Lombok quake: Rescuers search collapsed mosque for survivors

Rescue workers are searching the ruins of a mosque in Lombok, Indonesia, where it is feared people were trapped by Sunday’s deadly earthquake.

The 6.9 magnitude quake is now known to have killed over 100 people and left at least 20,000 people homeless.

The mosque is one of thousands of buildings in North Lombok that were damaged.

Two people have already been rescued from the rubble, according to the national search and rescue agency.

The earthquake struck last Sunday amid evening prayers. One witness told news agency AFP there may have been as many as 50 people in Jabal Nur mosque in Lading-Lading village at the time.

“Our imam ran, so the others followed,” 53-year-old Kelana said.

At least three crushed bodies have already been retrieved from the rubble.

Disaster agency spokesman Sutopo Purwo Nugroho said many sandals were found in front of the mosque, raising fears that more victims could be found.

 Disaster officials did not say how many people they believed were buried beneath the ruins of the mosque but the village head, Budhiawan, said it was about 30, based on unclaimed belongings left outside.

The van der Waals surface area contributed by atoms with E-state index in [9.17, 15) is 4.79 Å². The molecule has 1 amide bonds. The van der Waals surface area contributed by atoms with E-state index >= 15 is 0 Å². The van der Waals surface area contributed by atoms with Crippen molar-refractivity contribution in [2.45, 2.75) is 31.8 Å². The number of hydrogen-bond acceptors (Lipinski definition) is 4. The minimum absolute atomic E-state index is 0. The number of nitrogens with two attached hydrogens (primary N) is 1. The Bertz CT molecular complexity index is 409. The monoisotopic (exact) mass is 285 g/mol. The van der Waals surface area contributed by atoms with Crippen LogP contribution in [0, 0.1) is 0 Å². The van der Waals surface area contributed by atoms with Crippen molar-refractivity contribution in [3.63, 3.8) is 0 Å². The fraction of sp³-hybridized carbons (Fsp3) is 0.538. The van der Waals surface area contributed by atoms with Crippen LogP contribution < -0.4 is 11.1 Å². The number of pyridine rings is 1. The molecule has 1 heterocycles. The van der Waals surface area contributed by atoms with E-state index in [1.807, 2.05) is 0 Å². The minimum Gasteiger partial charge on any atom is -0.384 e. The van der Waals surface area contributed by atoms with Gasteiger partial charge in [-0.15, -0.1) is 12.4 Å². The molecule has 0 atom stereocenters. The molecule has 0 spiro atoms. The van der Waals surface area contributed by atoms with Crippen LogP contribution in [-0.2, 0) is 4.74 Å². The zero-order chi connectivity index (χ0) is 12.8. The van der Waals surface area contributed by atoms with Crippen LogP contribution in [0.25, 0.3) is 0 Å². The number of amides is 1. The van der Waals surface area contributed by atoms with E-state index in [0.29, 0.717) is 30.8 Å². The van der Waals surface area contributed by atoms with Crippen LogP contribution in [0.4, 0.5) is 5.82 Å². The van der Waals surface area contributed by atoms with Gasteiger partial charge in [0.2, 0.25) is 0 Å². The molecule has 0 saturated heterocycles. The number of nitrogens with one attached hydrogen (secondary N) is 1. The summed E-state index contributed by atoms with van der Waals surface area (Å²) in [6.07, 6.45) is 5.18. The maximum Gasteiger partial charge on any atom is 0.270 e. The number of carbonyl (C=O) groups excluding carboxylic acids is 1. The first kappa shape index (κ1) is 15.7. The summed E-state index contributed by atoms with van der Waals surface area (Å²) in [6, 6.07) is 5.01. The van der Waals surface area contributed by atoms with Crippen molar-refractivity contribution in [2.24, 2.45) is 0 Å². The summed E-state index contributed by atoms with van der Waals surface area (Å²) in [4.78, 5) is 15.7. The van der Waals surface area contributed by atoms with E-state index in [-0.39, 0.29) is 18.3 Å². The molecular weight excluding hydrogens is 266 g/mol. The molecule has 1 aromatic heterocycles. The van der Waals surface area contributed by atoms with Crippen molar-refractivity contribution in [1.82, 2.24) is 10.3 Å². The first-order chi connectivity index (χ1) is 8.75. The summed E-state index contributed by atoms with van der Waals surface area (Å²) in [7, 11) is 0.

At another mosque – the West Pemenang masjid – up to 100 people were inside for a Quran recital when the earthquake struck.

As the building crumbled around them, most managed to escape. But not everyone could get out. Recovery operation is slow.

“I’m so disappointed that the Government hasn’t come here to clear up the mosque rubble. We’re the families and we are very worried because perhaps people are still alive in there,” he said.

“Please, Government come here and lift up all the rubble.”

Meanwhile, a clip showing an imam continuing to pray as a Bali mosque is rocked by the recent Indonesian earthquake has gone viral, with many praising the man for his steadfastness.

A spokesman for the Musholla As-Syuhada mosque told BBC News Indonesian that worshippers heard sounds from “the ceiling and the roof like it was going to fall, so we ran”. But the imam, named Arafat, stayed as he believed “his life was only for God to take” and so the mosque was “the best place to take shelter”. – BBC and agencies

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